The U.S. Army's own contractor, Doug Rokke, who headed a clean up of depleted uranium (DU) after the first Gulf War stated, "Depleted uranium is a crime against God and humanity." Mr. Rokke went on to state that when his crew went to the Gulf they were all very healthy people, yet after performing clean up operations, 30 members of his staff died and the majority of the others, to include Mr. Rokke himself, "developed serious health problems."Mr. Rokke has reactive airway disease now, as well as neurological damage, kidney issues, and cataracts.
Doctors in southern Iraq are making comparisons to the birth defects that followed the atomic bombings of Hiroshima and Nagasaki in WWII and have numerous pictures of infants who have been born without brains, internal organs outside of their bodies, no sexual organs, no spines, and other deformities. Birth defects of these kinds were exceptionally rare in Iraq before the large scale use of DU weapons; now they are commonplace. Mothers no longer ask, 'Doctor, is it a boy or a girl' Instead they ask, 'Doctor, is my child normal'
Before her death from leukemia an accomplished Iraqi author and artist, 'Nuha Al Radi, author of the, 'Baghdad Diaries,' wrote, "Everyone seems to be dying of cancer. Every day one hears about another acquaintance or friend of a friend dying. How many more die in hospitals that one does not know? Apparently, over thirty percent of Iraqis have cancer, and there are lots of kids with leukemia. The depleted uranium left by the U.S. bombing campaign has turned Iraq into a cancer-infested country. For hundreds of years to come, the effects of the uranium will continue to wreak havoc on Iraq and its surrounding areas."
A special adviser to the World Health Organization, the United Nations, and the Iraqi Ministry of Health, Dr. Ahmad Hardan, documented the effects of depleted uranium (DU) use in Iraq. Dr. Hardan stated, "American forces admit to using over 300 tons of DU weapons in 1991. The actual figure is closer to 800. This has caused a health crisis that has affected almost a third of a million people. As if that was not enough, America went on and used 200 tons more in Bagdad alone during the recent invasion. "
The military is aware of depleted uranium's harmful effects on the human genetic code. A study performed in 2001 related to DU's effect on DNA was done by Dr. Alexandra C. Miller of the Armed Forces Radiobiology Research Institute in Bethesda, Md. And indicates that DU's chemical instability causes 1 Million times more genetic damage than would be expected from its radiation effect alone. We are poisoning the people of Iraq and Afghanistan, yet we are making a concerted effort to keep out specialists from other nations who can help. The U.S. Military does not want the rest of the world to find out what we have done.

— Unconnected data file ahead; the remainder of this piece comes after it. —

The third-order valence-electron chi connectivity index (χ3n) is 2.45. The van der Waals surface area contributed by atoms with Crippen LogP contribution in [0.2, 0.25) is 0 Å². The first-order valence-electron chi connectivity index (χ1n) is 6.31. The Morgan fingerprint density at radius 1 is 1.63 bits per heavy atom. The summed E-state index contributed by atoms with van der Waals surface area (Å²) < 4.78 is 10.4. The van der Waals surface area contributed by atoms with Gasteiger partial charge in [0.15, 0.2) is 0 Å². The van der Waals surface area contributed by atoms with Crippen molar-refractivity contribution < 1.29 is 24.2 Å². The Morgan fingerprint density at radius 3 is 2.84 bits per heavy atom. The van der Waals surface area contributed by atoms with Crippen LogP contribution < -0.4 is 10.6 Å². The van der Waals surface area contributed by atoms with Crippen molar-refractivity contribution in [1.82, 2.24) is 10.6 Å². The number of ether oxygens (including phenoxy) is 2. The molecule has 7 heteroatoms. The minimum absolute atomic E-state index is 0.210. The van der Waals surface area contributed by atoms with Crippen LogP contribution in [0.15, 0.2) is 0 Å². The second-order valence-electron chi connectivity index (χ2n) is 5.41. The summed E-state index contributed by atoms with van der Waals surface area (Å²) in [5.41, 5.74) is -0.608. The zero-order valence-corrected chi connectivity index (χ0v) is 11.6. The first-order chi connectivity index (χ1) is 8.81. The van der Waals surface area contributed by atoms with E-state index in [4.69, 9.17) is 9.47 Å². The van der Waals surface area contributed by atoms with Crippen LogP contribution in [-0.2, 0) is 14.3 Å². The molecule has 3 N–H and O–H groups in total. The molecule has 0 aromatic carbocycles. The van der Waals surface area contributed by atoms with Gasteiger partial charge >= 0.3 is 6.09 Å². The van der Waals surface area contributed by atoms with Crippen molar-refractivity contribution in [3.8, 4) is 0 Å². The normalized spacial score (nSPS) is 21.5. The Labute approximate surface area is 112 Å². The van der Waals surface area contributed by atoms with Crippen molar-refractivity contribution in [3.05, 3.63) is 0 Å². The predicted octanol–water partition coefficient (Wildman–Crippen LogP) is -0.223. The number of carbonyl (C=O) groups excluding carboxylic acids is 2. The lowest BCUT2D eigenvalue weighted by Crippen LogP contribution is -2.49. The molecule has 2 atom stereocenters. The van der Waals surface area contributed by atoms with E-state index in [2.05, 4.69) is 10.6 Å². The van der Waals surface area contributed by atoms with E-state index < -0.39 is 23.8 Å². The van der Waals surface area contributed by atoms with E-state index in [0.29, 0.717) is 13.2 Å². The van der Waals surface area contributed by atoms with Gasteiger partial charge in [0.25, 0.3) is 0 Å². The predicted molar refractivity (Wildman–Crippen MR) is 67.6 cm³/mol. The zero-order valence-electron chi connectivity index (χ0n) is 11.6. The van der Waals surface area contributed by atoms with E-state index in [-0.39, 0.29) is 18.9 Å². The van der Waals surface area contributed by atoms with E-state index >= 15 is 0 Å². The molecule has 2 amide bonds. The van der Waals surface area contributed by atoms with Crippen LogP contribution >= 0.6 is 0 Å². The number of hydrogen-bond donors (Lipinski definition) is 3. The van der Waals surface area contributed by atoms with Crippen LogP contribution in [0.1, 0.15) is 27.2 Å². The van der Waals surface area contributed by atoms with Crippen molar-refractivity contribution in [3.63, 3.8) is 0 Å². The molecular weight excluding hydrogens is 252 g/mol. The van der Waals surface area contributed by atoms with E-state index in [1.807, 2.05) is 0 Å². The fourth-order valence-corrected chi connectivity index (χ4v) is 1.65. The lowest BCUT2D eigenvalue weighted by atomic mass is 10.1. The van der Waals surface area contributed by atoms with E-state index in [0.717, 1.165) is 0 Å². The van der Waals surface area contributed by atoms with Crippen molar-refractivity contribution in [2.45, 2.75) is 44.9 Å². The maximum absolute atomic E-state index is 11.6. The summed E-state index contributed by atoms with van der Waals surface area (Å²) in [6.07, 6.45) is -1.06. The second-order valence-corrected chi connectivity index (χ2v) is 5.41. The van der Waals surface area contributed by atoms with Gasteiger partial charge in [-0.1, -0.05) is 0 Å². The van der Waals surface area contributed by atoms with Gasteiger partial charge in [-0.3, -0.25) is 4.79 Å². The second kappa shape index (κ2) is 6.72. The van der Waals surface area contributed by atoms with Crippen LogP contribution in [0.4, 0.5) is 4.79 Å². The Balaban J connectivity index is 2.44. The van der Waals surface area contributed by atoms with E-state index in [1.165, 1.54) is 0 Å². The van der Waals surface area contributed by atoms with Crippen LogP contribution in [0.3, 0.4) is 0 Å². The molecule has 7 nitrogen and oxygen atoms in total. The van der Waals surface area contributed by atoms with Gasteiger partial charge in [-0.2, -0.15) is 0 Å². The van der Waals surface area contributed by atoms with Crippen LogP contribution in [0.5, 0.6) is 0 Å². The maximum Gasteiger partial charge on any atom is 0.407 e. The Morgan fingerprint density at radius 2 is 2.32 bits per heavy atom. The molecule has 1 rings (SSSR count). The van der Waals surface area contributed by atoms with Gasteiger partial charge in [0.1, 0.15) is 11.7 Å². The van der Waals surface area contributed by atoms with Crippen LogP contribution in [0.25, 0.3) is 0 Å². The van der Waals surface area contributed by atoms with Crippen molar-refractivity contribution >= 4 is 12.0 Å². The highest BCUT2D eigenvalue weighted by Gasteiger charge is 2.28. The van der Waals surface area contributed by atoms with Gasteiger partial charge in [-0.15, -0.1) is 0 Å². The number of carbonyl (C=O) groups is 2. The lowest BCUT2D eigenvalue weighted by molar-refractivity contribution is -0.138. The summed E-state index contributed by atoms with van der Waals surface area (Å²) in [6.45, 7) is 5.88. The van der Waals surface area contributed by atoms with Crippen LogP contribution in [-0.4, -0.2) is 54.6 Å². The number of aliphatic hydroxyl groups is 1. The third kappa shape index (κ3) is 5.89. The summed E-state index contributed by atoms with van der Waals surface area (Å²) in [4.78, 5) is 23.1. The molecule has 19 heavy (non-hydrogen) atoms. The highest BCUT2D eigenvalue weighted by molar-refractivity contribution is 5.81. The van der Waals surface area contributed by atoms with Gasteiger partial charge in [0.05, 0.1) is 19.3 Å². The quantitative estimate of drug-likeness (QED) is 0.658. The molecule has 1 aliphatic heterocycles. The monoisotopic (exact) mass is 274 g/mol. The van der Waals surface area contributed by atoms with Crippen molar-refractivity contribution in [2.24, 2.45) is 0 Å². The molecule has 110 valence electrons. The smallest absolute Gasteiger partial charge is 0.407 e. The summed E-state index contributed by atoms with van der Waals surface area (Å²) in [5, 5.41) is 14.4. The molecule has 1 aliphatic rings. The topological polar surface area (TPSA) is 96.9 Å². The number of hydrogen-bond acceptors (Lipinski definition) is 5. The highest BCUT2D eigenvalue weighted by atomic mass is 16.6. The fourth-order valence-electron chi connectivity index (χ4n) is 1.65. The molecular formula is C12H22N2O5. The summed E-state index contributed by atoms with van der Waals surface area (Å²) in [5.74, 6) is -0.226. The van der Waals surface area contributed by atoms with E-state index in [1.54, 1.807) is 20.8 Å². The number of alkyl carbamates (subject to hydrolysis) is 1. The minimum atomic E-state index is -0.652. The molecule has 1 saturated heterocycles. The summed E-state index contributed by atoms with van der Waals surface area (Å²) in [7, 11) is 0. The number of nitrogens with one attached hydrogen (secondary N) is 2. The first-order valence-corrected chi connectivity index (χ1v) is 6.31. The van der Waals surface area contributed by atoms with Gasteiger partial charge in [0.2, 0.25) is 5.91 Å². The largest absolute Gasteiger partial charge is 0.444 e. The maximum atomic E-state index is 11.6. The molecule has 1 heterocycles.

The question of whether or not Syria's government has used chemical weapons on its own population is one that may or may not be answered adequately. What comes to mind is the question of the devastation the United States of America would leave in the wake of even a limited strike on Syria using any kind of weaponry containing depleted uranium. The United States of America has already left apocalyptic devastation in two Middle Eastern nations, Iraq and Afghanistan, as well as killing and wounding its own soldiers and military contractors, leaving behind cancer and major health issue causing depleted uranium that can cause horrifying consequences for years to come in these nations.
Perhaps we should all play poker on our iPhones and simply ignore the call for further devastation. Maybe we should align ourselves behind the patriotic call to support yet another military strike on a nation that presents no real threat to Americans at home. Maybe we should ignore the civilians in other nations that American tax dollars paid to kill, maim, and wound, as well as the veterans this nation continues to under-serve.
Depleted Uranium, VA Perspective - www.publichealth.va.gov/exposures/depleted_uranium/index.asp
Depleted uranium used by US forces blamed for birth defects and cancer in Iraq - rt.com/news/iraq-depleted-uranium-health-394/
Depleted Uranium - web.ead.anl.gov/uranium/guide/depletedu/index.cfm